John McCain was right. Donald Rumsfeld and Dick Cheney were wrong.
By early 2006, that strategy had begun to shift: Instead of hunting for the bombs, the soldiers hunted for bombmakers. "We started to know a lot of people in the community and develop contacts," recalls Gwinn, now a major. "There was a noticeable change … in the way we were doing things."
Today, that change has swept across Iraq, and attacks using improvised explosive devices, or IEDs, have declined steadily for eight months. Casualties from the bombs are at their lowest point since 2003, the first year of the war. Troops have seized twice as many weapons caches this year as they did all of last.
"Just about every single night, we are identifying and engaging one or more cells caught in the act of planting IEDs," Gen. David Petraeus, head of U.S. forces in Iraq, said in an interview.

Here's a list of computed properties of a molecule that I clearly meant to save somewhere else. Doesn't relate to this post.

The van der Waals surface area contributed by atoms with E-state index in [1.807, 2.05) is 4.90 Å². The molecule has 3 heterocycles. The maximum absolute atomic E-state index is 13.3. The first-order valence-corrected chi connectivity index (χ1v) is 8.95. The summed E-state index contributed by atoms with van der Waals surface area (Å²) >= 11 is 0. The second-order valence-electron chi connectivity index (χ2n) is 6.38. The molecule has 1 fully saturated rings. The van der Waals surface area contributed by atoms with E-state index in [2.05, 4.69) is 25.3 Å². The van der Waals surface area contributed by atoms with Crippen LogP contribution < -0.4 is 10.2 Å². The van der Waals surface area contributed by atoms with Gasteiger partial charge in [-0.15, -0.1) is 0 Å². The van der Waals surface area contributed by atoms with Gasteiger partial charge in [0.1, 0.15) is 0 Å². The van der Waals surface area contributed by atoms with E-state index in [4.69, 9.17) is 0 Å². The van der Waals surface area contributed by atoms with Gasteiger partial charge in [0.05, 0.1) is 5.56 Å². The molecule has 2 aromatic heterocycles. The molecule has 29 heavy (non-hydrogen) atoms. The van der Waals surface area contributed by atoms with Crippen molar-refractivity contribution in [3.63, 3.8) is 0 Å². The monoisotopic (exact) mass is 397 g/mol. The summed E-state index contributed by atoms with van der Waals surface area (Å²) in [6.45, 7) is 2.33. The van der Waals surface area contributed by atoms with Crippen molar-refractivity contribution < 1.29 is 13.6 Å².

That plan and others mirroring the counterinsurgency blueprint that the Pentagon now hails as a success were pitched repeatedly in memos and presentations during the following two years, at meetings that included then-Defense secretary Donald Rumsfeld, Secretary of State Condoleezza Rice and Vice President Cheney's chief of staff, Lewis "Scooter" Libby.
The core of the strategy: Clear insurgents from key areas and provide security to win over Iraqis, who would respond by helping U.S. forces break IED networks and defeat the insurgency.
Bush administration officials, however, remained wedded to the idea that training the Iraqi army and leaving the country would suffice. Officials, including Cheney, insisted the insurgency was dying. Those pronouncements delayed the Pentagon from embracing new plans to stop IEDs and investing in better armored vehicles that allow troops to patrol more freely, documents and interviews show.